“A Voyage to Cythera” shows the full evolution of the motif of departure in Baudelaire’s work. In earlier poems, the poet shared the innocence exemplified by the child at the opening of “The Trip.” Thus, in “By Association” he saw no reason not to abandon himself to the imagined departure inspired by the woman’s perfume. “The Swan” reflects his recognition of separation from the ideal, but in a context of sadness rather than despair. The images of death in “A Voyage to Cythera” finally document the extent of the poet’s fall.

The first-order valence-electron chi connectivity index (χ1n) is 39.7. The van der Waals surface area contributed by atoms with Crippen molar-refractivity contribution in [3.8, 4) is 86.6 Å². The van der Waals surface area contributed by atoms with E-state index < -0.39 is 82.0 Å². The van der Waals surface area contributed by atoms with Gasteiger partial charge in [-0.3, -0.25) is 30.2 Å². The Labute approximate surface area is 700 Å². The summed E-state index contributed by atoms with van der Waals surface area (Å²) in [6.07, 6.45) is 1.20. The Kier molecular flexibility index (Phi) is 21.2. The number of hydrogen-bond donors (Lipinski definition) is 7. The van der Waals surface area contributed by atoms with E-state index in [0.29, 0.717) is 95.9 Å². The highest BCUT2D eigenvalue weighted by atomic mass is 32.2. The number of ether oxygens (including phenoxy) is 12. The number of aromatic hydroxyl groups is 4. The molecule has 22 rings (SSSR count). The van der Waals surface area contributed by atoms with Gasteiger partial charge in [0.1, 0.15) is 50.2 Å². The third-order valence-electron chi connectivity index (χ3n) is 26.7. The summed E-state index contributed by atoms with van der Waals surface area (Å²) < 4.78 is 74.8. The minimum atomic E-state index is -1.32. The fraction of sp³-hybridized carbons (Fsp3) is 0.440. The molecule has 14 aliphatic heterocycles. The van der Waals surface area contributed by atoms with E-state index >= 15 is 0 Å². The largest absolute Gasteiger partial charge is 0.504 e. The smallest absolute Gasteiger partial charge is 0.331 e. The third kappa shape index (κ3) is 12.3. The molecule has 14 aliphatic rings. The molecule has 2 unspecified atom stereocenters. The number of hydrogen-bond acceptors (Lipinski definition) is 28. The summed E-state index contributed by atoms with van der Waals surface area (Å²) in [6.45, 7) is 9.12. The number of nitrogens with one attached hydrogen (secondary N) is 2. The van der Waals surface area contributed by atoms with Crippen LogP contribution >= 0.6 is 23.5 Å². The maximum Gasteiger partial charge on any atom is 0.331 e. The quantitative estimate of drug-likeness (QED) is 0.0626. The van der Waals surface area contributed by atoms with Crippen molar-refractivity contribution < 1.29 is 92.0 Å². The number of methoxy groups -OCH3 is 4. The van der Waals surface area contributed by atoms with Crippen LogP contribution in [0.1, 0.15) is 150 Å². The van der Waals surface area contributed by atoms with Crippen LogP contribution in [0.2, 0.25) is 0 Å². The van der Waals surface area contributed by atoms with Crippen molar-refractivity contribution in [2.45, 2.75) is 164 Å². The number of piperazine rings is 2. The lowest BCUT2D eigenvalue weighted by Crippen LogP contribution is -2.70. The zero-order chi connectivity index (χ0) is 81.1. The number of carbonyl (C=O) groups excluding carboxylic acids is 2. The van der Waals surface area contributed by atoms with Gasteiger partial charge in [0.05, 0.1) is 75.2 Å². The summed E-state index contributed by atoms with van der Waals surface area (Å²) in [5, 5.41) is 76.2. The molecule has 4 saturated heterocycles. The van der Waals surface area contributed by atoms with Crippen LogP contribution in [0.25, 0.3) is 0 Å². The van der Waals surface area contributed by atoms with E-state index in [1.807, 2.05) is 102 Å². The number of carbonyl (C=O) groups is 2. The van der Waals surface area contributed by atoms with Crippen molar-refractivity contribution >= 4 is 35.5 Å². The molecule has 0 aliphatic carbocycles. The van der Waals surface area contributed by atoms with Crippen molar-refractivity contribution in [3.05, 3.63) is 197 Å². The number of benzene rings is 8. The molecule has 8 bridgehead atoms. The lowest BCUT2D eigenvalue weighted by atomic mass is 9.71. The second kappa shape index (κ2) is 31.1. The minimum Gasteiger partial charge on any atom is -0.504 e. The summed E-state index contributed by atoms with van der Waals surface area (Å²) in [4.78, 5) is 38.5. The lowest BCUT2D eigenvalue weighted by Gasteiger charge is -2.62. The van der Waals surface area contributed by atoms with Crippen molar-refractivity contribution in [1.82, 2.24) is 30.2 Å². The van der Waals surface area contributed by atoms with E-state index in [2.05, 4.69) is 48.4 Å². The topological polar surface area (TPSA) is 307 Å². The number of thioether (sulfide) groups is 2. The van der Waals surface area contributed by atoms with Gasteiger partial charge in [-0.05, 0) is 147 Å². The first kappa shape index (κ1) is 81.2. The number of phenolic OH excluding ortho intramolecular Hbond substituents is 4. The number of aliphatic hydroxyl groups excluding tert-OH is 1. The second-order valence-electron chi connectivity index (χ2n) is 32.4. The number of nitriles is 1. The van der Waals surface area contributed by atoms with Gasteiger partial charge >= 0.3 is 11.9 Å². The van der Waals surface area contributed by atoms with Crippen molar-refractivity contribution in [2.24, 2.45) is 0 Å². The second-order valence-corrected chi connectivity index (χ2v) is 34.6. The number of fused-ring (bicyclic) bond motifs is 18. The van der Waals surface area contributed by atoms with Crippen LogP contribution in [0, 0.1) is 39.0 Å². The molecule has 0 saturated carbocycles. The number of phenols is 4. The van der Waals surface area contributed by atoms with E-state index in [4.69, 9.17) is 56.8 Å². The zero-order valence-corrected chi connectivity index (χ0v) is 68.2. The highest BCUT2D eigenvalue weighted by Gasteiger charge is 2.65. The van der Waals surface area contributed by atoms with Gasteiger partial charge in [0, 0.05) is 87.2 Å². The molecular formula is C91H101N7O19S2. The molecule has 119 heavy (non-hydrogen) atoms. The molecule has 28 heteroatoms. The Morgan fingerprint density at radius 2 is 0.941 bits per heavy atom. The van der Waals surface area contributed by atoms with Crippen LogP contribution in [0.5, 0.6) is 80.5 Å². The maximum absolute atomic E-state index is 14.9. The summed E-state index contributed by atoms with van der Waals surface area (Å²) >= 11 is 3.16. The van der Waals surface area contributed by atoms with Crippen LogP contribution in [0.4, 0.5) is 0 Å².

Baudelaire borrowed the circumstances of this poem from a story that Gérard de Nerval had told of his own visit to Greece in his Voyage en Orient (1851; Journey to the Orient, 1972). The poem opens with the familiar scene of a happy sea voyage: “My heart, like a bird, fluttered joyfully/ And soared freely around the rigging.” The joyful bird representing the poet’s heart recalls the use of the same image in “Elévation” (“Elevation”), a poem at the beginning of Flowers of Evil, and serves to show from what heights the poet has fallen. Immediately, the imagery of this joyous scene suggests the fall: “The ship rocked under a cloudless sky/ Like an angel drunk on radiant sunlight.” The negative implication appears, not in the literal meanings of the words, but in special nuances that Baudelaire has attached to them. The rolling ship echoes the rocking action by which...

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